Divorce can be one of the worst experiences of your life. Each and every day, you ride waves of fear, doubt, stress, anxiety, insomnia, and confusion about the choices you are making – or failing to make. It can leave you feeling bitter, victimized, and depressed.
Or, divorce can be one of your life’s greatest transitions, filled with learning, deep healing, and growth. Each and every day, you could take another step forward, calmly making decisions that follow thoughtful investigation and introspection. You could learn a lot about yourself and your values along the way. In fact, the process of divorce could leave you feeling confident, renewed, and ready for life’s next adventure.
You have a choice.
So many people default to misery in divorce. (And hey, I’m not pointing fingers; I wasn’t always happy during my divorce.) But it isn’t our only option. With the right mindset and a powerful set of tools, you can create a very different experience of divorce – one that feels empowered, aligned and aware. In other words, one that feels “right.”
What is a soul-centered divorce? To put it simply, a soul-centered divorce is one that feels guided by your inner wisdom. The process inspires confident decision-making, and actions that support those things that are most important to you.
A soul-centered divorce asks you to trust in yourself, knowing that you can make the “best” choices. It invites you to be faithful to your core beliefs, and to reject societal pressures. It gives you courage (even within the rigid confines of the legal system, or in the face of an angry spouse), and it helps you be deliberate with your thoughts and actions, no matter how challenging the circumstances.
A soul-centered divorce can give you the focus, foundation and guidance you need to move through each phase of your divorce. How do you keep your soul at the center of your divorce?
Step One: Make a commitment
In order to navigate the divorce process with as much clarity, peace of mind, dignity and wisdom as possible, it is critical to establish a strong and purposeful mindset. So, with the intention of operating from your higher self, you may commit to:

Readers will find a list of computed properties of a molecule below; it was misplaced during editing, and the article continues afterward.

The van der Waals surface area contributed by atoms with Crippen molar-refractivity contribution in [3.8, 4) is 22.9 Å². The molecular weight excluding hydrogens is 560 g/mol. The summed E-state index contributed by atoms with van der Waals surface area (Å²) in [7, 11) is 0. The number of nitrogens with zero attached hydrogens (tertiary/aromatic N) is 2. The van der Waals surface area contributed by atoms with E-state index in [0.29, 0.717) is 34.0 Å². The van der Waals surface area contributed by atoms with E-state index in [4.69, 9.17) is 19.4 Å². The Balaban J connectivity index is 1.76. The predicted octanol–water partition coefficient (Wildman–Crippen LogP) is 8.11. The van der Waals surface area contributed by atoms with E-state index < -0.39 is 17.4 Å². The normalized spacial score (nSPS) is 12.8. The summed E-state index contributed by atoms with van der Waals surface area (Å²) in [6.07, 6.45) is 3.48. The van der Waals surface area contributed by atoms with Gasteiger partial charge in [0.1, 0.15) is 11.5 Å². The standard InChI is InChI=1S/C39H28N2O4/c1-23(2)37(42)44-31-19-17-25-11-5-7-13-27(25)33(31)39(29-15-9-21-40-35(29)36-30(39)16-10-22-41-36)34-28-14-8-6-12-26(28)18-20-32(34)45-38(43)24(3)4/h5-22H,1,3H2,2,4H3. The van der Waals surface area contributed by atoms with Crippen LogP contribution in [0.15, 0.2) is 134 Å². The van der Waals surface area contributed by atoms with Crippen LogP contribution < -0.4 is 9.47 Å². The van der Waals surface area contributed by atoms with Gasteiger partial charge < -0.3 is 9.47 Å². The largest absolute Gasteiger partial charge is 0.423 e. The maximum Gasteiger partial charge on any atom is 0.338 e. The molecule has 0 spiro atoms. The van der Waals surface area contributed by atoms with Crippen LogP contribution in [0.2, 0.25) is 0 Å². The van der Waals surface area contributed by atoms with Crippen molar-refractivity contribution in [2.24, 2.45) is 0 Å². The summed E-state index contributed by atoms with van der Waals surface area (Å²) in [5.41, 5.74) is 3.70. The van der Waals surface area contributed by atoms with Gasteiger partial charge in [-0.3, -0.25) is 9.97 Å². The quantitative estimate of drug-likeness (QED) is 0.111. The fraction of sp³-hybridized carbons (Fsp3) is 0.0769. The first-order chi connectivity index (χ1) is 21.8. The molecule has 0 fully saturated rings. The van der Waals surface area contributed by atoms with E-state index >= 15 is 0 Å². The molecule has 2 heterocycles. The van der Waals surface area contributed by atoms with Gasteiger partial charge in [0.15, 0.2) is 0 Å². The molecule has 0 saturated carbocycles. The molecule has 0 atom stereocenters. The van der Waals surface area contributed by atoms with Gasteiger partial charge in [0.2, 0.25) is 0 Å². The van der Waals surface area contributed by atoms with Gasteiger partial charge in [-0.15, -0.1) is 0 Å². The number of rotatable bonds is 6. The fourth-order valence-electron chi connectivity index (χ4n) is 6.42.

- Be faithful to your core values and beliefs
- Act with integrity, optimism, and clarity of purpose
- Acknowledge your fears and limitations
- Stay in the present to reduce worries and doubts
- Take good care of your spiritual, emotional, financial, and physical health
- Eliminate destructive habits and counterproductive behaviors
- Consciously use tools and resources that help you get divorced with confidence and clarity
- Surround yourself with trustworthy and supportive people
- Take consistent action, even when it makes you feel uncomfortable
Make choices and take actions that are aligned with your core values
Step Two: Get grounded – tap into your inner voice
As you go through the process of divorce, you will hear many voices: your spouse, children, friends, family, lawyer, accountant, mediator, and/or judge. You’ll also hear countless voices in your head: the voices of fear, loathing, guilt, insecurity, anger, impatience, frustration, reason, confidence, clarity, and a whirlwind of positive and negative emotions. These internal and external voices compete for your attention, often becoming so loud that they drown out your true inner voice.
Your inner voice comes from deep within, and different people call it different things: intuition, the voice of God, angels, Spirit, Source, wisdom or instinct.
Everyone has an inner voice; it developed over millions of years, enabling mankind to survive and evolve. Regardless of what we call it or where it originates, it is your personal compass or guide that, when given room to speak, will help you through life.
If you already have a practice that calms your body, quiets your mind, and puts you in touch with your inner voice, take 10 to 45 minutes daily to settle yourself.